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Virginia vs. North Carolina Football Prediction and Preview

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Virginia Cavaliers vs. North Carolina Tar Heels Prediction and Preview

Tar Heels look to snap a four-game losing streak to the Cavaliers when they host the South's Oldest Rivalry on Saturday night

When Virginia and North Carolina kickoff this year's edition of the South's Oldest Rivalry, it will have huge ACC Coastal Division ramifications even though it is still very early in the season. Virginia was projected to be a middle-of-the-pack ACC team, but two wins to start the year — especially the 42-14 trouncing of Illinois last week — has some optimism bubbling up in Charlottesville. In the wide-open Coastal, a victory this week would make Virginia an instant contender.

The situation is a bit more tenuous for North Carolina. The Tar Heels already have one loss inside the division, and a second defeat to another Coastal foe would be extremely problematic. Carolina stepped up and dispatched of Georgia State this past week, but the preseason division favorites cannot afford to start out 0-2 in the league.

Though North Carolina holds the all-time series lead 64-58-4, Virginia is riding a four-game winning streak into Saturday's contest.

Virginia at No. 21 North Carolina

Kickoff: Saturday, Sept. 18 at 7:30 p.m. ET
TV: ACC Network
Spread: North Carolina -8

When Virginia Has the Ball

So far this season, it's been the Brennan Armstrong show for the Virginia offense. The junior quarterback was impressive against William & Mary in the opener and was even better against the Big Ten Illini. Armstrong was 27-of-36 for 405 yards and five touchdowns in that victory. A dual-threat option in 2020, the UVA signal-caller has relied mostly on his left arm so far this season.

Billy Kemp IV has always been a reliable target in the passing game, and that is true again this year, but Armstrong has gotten huge support from Mississippi State transfer Keytaon Thompson. The former quarterback has caught 10 balls for 134 yards, and a number of other receivers have gotten involved as well. The running game, led by veteran Wayne Taulapapa, has been solid if not spectacular. The Cavaliers' experienced offensive line has done an outstanding job protecting Armstrong even if the offense is hamstrung in the running game by the lack of explosiveness from the backs.

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The North Carolina defense has done its part so far in this season, ranking fifth in the ACC in yards allowed per game while allowing 17 points in both outings. Georgia State did run for 181 yards, but it was on 45 carries and a couple of chunk plays skewed the numbers a bit. What the Carolina defense has not been doing is creating negative plays. Their 32 yards of lost yardage from tackles is 13th in the ACC, only ahead of Duke, and the Heels only have two sacks. As ACC play goes into full swing, the Fox brothers (Tomon and Tomari), Raymond Vohasek, and Jeremiah Gemmel have to become more disruptive.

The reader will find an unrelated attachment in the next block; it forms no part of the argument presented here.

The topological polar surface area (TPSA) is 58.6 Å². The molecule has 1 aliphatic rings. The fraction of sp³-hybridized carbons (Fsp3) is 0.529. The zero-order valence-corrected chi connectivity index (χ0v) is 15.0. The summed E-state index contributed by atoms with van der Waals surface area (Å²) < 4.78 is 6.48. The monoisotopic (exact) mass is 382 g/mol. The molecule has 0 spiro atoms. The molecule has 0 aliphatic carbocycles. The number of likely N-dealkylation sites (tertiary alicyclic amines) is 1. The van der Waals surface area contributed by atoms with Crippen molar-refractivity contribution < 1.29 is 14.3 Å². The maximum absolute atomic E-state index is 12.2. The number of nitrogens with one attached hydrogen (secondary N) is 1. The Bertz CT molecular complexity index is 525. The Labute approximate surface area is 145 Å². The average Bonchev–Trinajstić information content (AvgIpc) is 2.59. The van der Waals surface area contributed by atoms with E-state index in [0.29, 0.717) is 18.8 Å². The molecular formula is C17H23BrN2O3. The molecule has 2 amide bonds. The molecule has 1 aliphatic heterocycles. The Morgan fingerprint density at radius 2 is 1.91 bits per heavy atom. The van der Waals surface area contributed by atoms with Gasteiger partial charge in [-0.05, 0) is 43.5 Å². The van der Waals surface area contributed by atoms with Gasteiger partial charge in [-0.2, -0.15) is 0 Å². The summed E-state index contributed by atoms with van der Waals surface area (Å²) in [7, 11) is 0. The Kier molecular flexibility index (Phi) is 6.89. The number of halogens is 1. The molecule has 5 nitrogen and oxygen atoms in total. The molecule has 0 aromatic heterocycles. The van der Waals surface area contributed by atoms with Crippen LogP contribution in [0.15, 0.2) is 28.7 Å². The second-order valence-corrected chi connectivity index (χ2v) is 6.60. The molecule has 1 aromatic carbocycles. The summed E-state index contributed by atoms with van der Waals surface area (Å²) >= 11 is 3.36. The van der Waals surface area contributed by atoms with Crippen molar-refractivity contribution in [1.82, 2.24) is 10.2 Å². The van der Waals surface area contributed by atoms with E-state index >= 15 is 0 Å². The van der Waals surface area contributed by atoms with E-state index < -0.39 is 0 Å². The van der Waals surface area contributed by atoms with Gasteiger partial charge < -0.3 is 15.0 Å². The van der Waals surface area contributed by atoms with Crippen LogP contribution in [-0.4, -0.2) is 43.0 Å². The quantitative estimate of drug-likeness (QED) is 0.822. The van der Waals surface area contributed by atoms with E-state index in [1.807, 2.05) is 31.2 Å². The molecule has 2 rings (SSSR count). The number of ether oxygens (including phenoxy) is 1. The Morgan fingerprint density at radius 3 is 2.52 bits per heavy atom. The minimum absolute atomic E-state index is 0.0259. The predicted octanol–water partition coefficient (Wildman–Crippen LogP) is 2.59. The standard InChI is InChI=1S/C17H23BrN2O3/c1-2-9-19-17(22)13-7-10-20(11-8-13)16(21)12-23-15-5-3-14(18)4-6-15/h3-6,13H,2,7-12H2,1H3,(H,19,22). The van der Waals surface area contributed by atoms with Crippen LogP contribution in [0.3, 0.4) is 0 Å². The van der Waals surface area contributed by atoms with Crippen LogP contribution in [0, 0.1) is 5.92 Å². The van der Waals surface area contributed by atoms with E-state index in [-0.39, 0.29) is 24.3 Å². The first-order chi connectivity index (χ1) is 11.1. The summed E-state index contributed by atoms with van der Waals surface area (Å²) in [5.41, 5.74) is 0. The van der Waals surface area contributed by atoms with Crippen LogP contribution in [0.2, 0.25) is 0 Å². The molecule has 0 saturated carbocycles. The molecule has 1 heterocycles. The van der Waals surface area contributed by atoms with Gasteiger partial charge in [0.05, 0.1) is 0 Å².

When North Carolina Has the Ball

Fifty-nine points versus Georgia State was exactly what the Carolina offense needed after sputtering Week 1 in Blacksburg. We will find out this week if that improvement was based on strides made by coordinator Phil Longo's unit or if it was the result of the quality of competition. Sam Howell's play certainly was much better, as he completed 21 of 29 passes for 352 yards and three scores while running for a team-leading 104 yards. After relying heavily on Josh Downs in the opener, Howell spread it around a bit more in week two, also involving Antoine Green, Emery Simmons, and tight end Kamari Morales.

There are still some concerns up front. The protection was much better, but Howell was sacked twice in the first half. Also, outside of Howell's rushing total, the Heels amassed just 97 yards on 29 carries. Ty Chandler has been okay this season, averaging five yards per carry, but Howell is the team's leading rusher — and that is not what head coach Mack Brown and his staff want.

It's hard to tell how good a unit will be after just two games, especially when one of those was against an FCS team, but the early returns on Virginia's defense are good. Despite losing some key components from last year, the Cavaliers were impressive in both wins. Linebackers Nick Jackson and Noah Taylor lead the way, with Jackson pacing the team with 19 tackles and Taylor tallying four tackles for lost yardage and two sacks. The UVA defense ranked 123rd against the pass last season, and while that aspect looks to be much improved, Howell and his receivers will provide a massive challenge.

Final Analysis

There will be bigger, more attractive matchups on the national scene this weekend, but there aren't many that are as impactful in terms of determining who wins a division title. Carolina wouldn't be finished with a loss to the Cavaliers, but with two Coastal losses, they would have to be perfect the rest of the conference season and pray for luck along the way. For Virginia, this game is more about opportunity. A victory could push the Cavaliers into the Top 25 and put them right in the Coastal conversation. In what should be a great game, Howell and the Carolina passing attack will strike with a couple of big plays and the home team will emerge victorious.

Prediction: North Carolina 24, Virginia 21

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— Written by Jon Kinne, who has been part of the Athlon Contributor Network for three years, covering the ACC and Notre Dame. Follow him on Twitter @JonRKinne.